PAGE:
But look up higher at books like -- Michael Schmidt's and many others that have been making a lot of news.

And here's another data point. This week on Amazon, the top three bestselling books were Bob Woodward's book "Rage", Peter Strzok's book "Compromised", and Michael Cohen's book, "Disloyal."

The Trump book industry is huge.

Now, let's go wider and look at Amazon's top books not just for this day or this week, but so far this year. You can see that two Trump books dominate. John Bolton's "The Room Where It Happens" has been a huge seller, but the number one book in the country this year, according to Amazon, is Mary Trump's book "Too Much and Never Enough." That's right, the number one seller out of all of them.

So, let's dissolve to Mary Trump. Here she is. Along with being a bestselling author, she's also a clinical psychologist and Trump's only niece.

Mary, thank you for joining me.

MARY TRUMP, AUTHOR, "TOO MUCH AND NEVER ENOUGH": Thanks, Brian. It's really great to be here, and congratulations on the success of "Hoax." It's awesome.

STELTER: Well, you know what's happened to a lot of these books, mine, yours, a lot of others, they've had to go out and print more copies.

MARY TRUMP: Yeah.

STELTER: And that just goes to show how much interest there is.

MARY TRUMP: Yeah.

STELTER: Why do you think there is so much interest, 3 1/2 years in, in these -- in these books about Trump?

MARY TRUMP: It's extraordinary. And, honestly, you probably had the same anxieties before your book came out, there's no way to know how something is going to land. So it wasn't until a few weeks in that I -- I understood for the first time what a hunger there is out there for the truth, you know?

People in this country have been gaslit for so long. There's so much cognitive dissonance on a daily basis that I think people are just desperate to put everything into context that they haven't had before.

STELTER: Full disclosure, your book and my book were both published by Simon and Schuster, and so is Bob Woodward's book "Rage." Woodward at the very end of "Rage", he says Trump is the wrong man for the job. Pretty rare for a journalist like Woodward to come to that conclusion.

What's your reaction been to the excerpts that have come out so far from "Rage"?

MARY TRUMP: Nothing in them surprises me. It doesn't at all surprise me, unfortunately, that Donald would say something in private in which he actually acknowledged the severity of the situation and then turn around and publicly either deny he said it or completely contradict himself because he felt it benefitted him more to lie.

And as for why Mr. Woodward didn't release them sooner, I'm not going to wade into that, because that is to change the subject. What we need to focus on is what Trump actually said and we can deal with the Woodward issue later.

STELTER: There is so much the president says, and I want to ask you about a couple of his new quotes. He was on Fox last night with Jeanine Pirro, lying about Joe Biden, suggesting that Biden is using drugs to enhance his performance.

Now, you obviously raise questions in your book about Trump's fitness, about his health. You know, do you think Trump is projecting when he brings it up about Biden?

MARY TRUMP: I can't speak to the issue of Donald's drug use or, you know, his not using drugs. I have no information about that at all.

STELTER: Right, right.

MARY TRUMP: I do know, however, that he projects about almost everything. And, you know, he's -- he's known for that.

So, I don't know -- one, I don't know where it's coming from. I've never heard such a thing said about Joe Biden. I think, partially, it's Donald's desperation. He's grasping at straws at the moment.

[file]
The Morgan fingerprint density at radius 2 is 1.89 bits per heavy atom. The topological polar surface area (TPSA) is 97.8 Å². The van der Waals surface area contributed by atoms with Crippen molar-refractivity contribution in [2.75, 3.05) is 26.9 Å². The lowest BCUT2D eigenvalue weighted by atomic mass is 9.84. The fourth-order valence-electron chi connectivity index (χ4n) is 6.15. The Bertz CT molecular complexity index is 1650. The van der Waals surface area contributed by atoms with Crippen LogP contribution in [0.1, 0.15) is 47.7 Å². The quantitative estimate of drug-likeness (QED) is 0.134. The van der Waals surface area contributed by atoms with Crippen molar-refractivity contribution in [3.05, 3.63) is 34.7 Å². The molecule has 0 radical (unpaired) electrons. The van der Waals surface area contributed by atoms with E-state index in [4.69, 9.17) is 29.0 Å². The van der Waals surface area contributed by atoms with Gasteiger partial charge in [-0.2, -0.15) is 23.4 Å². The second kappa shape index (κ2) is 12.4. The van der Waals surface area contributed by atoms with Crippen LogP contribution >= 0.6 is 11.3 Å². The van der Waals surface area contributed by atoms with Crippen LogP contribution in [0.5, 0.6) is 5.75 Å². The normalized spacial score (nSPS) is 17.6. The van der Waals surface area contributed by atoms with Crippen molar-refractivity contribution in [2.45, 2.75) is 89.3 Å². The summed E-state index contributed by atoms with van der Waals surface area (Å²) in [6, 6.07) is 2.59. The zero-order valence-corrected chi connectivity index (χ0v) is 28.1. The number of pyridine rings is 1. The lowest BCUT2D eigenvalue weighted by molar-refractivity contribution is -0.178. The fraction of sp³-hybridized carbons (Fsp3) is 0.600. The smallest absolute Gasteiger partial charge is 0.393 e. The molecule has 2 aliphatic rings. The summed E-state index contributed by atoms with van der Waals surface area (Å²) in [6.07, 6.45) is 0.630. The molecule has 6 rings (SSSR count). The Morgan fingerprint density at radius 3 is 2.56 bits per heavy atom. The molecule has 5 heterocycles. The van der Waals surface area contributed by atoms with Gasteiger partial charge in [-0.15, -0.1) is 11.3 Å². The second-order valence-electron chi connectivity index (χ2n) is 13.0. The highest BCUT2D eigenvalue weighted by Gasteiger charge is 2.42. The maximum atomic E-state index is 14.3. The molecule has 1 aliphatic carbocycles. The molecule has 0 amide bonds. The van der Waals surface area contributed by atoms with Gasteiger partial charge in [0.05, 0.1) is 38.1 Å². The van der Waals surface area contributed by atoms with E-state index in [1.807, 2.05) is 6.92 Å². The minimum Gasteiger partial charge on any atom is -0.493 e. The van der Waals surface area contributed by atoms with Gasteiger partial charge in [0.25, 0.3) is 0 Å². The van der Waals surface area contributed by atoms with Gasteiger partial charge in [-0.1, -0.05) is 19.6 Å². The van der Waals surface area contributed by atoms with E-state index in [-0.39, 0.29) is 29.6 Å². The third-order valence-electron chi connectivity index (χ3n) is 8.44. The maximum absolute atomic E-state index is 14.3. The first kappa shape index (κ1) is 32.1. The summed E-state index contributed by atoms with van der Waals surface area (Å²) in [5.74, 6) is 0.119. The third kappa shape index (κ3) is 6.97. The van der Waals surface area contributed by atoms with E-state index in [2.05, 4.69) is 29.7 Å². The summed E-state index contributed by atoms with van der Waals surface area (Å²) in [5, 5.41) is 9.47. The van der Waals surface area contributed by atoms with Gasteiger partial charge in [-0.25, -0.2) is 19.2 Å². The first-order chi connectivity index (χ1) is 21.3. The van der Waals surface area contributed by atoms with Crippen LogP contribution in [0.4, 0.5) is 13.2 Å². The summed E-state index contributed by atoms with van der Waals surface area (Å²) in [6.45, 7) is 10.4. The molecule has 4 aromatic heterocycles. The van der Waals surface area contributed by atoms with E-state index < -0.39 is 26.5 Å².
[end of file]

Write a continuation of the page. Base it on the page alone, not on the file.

But other than that, I'm not entirely sure what purpose he thinks that serves, but it is odd.

STELTER: Right, but it is about Biden being front-runner. It should be framed that way. This is the number two candidate trying to go after the number one candidate. Maybe it is desperation.

You obviously argue that your uncle is unfit for office.

[11:25:01]

I wonder if you think the press has been too timid about raising questions about his fitness for the past three and a half years.

MARY TRUMP: I'm extraordinarily glad you asked that question.

One of the reasons the American people are suffering from so much cognitive dissonance is because they see what's happening with their own eyes. They see Donald being racist. They see Donald saying racist things. And yet, to date, the media in general do not call him a racist. They

still continue to pull these punches. So, it's very difficult for a lot of people who maybe don't consume as much news as certainly I do or you do, to under -- to make sense of what's going on without a guide.

And the media, I believe, in general, not across the board, but fall down when it comes to these extraordinarily important moments in which Donald and his behavior need to be explicitly defined based on things he says and does. You know, we're not talking about theoretical issues or hypotheticals. We're talking about calling it what it is.

STELTER: Here's an example from the weekend again. He said, mail-in balloting, that's so unconstitutional. And I think the banner on screen should say, Trump doesn't seem to know what's in the Constitution, right? He doesn't seem to know what's constitutional. You say in your book that's because he never reads, he doesn't read anything.

But when the press doesn't highlight these crazy things that are said at the rallies and in interviews, we actually make everything seem more normal and okay than it is.

MARY TRUMP: Of course. And normalizing him, which has been going on for decades, is one of the reasons we're here, you know?

And I would actually take it a step farther. I think, yes, of course, we need to point out the fact that clearly the man in the Oval Office has no idea what's in the Constitution, but much more to the point now, considering there's an election in less than two months. We need to point out that by saying that, he's cheating.